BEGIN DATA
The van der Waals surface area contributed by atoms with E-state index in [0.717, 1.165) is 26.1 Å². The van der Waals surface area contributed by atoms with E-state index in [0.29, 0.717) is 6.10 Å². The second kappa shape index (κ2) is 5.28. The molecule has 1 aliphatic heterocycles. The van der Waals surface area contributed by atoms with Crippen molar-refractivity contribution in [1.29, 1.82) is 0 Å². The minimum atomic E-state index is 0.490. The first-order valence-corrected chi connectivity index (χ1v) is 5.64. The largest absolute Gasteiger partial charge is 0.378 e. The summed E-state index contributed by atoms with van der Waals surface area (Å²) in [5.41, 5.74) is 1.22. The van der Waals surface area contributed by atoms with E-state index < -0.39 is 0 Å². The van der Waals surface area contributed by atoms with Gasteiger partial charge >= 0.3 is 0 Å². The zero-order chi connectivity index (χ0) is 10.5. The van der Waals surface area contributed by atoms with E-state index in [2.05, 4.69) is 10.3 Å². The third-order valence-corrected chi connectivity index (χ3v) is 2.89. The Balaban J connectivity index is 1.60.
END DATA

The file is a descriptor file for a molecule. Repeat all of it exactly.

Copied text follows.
The van der Waals surface area contributed by atoms with E-state index in [0.717, 1.165) is 26.1 Å². The van der Waals surface area contributed by atoms with E-state index in [0.29, 0.717) is 6.10 Å². The second kappa shape index (κ2) is 5.28. The molecule has 1 aliphatic heterocycles. The van der Waals surface area contributed by atoms with Crippen molar-refractivity contribution in [1.29, 1.82) is 0 Å². The minimum atomic E-state index is 0.490. The first-order valence-corrected chi connectivity index (χ1v) is 5.64. The largest absolute Gasteiger partial charge is 0.378 e. The summed E-state index contributed by atoms with van der Waals surface area (Å²) in [5.41, 5.74) is 1.22. The van der Waals surface area contributed by atoms with E-state index < -0.39 is 0 Å². The van der Waals surface area contributed by atoms with Gasteiger partial charge >= 0.3 is 0 Å². The zero-order chi connectivity index (χ0) is 10.5. The van der Waals surface area contributed by atoms with E-state index in [2.05, 4.69) is 10.3 Å². The third-order valence-corrected chi connectivity index (χ3v) is 2.89. The Balaban J connectivity index is 1.60.